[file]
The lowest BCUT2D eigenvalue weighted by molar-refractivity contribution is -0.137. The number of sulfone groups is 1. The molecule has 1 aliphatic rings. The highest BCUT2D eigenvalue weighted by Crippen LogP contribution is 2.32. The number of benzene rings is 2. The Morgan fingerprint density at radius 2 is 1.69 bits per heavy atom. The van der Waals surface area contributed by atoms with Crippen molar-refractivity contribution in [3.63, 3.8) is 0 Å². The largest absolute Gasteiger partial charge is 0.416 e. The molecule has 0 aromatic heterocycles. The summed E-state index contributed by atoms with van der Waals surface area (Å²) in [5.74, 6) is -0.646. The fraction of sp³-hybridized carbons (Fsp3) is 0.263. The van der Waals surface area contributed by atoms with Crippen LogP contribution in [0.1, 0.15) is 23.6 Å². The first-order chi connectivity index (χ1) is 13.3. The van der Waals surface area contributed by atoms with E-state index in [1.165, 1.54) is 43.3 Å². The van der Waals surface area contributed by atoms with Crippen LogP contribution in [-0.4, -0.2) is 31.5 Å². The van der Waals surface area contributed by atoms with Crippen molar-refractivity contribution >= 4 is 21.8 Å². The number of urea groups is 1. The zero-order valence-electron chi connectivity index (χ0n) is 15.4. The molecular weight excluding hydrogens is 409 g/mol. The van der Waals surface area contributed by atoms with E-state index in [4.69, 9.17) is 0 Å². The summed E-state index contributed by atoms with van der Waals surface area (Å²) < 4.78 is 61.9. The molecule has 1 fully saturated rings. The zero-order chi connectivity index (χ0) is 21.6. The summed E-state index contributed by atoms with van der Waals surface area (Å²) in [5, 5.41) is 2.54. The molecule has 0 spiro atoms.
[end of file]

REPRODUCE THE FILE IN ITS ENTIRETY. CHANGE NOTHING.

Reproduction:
The lowest BCUT2D eigenvalue weighted by molar-refractivity contribution is -0.137. The number of sulfone groups is 1. The molecule has 1 aliphatic rings. The highest BCUT2D eigenvalue weighted by Crippen LogP contribution is 2.32. The number of benzene rings is 2. The Morgan fingerprint density at radius 2 is 1.69 bits per heavy atom. The van der Waals surface area contributed by atoms with Crippen molar-refractivity contribution in [3.63, 3.8) is 0 Å². The largest absolute Gasteiger partial charge is 0.416 e. The molecule has 0 aromatic heterocycles. The summed E-state index contributed by atoms with van der Waals surface area (Å²) in [5.74, 6) is -0.646. The fraction of sp³-hybridized carbons (Fsp3) is 0.263. The van der Waals surface area contributed by atoms with Crippen LogP contribution in [0.1, 0.15) is 23.6 Å². The first-order chi connectivity index (χ1) is 13.3. The van der Waals surface area contributed by atoms with E-state index in [1.165, 1.54) is 43.3 Å². The van der Waals surface area contributed by atoms with Crippen LogP contribution in [-0.4, -0.2) is 31.5 Å². The van der Waals surface area contributed by atoms with Crippen molar-refractivity contribution >= 4 is 21.8 Å². The number of urea groups is 1. The zero-order valence-electron chi connectivity index (χ0n) is 15.4. The molecular weight excluding hydrogens is 409 g/mol. The van der Waals surface area contributed by atoms with E-state index in [4.69, 9.17) is 0 Å². The summed E-state index contributed by atoms with van der Waals surface area (Å²) < 4.78 is 61.9. The molecule has 1 fully saturated rings. The zero-order chi connectivity index (χ0) is 21.6. The summed E-state index contributed by atoms with van der Waals surface area (Å²) in [5, 5.41) is 2.54. The molecule has 0 spiro atoms.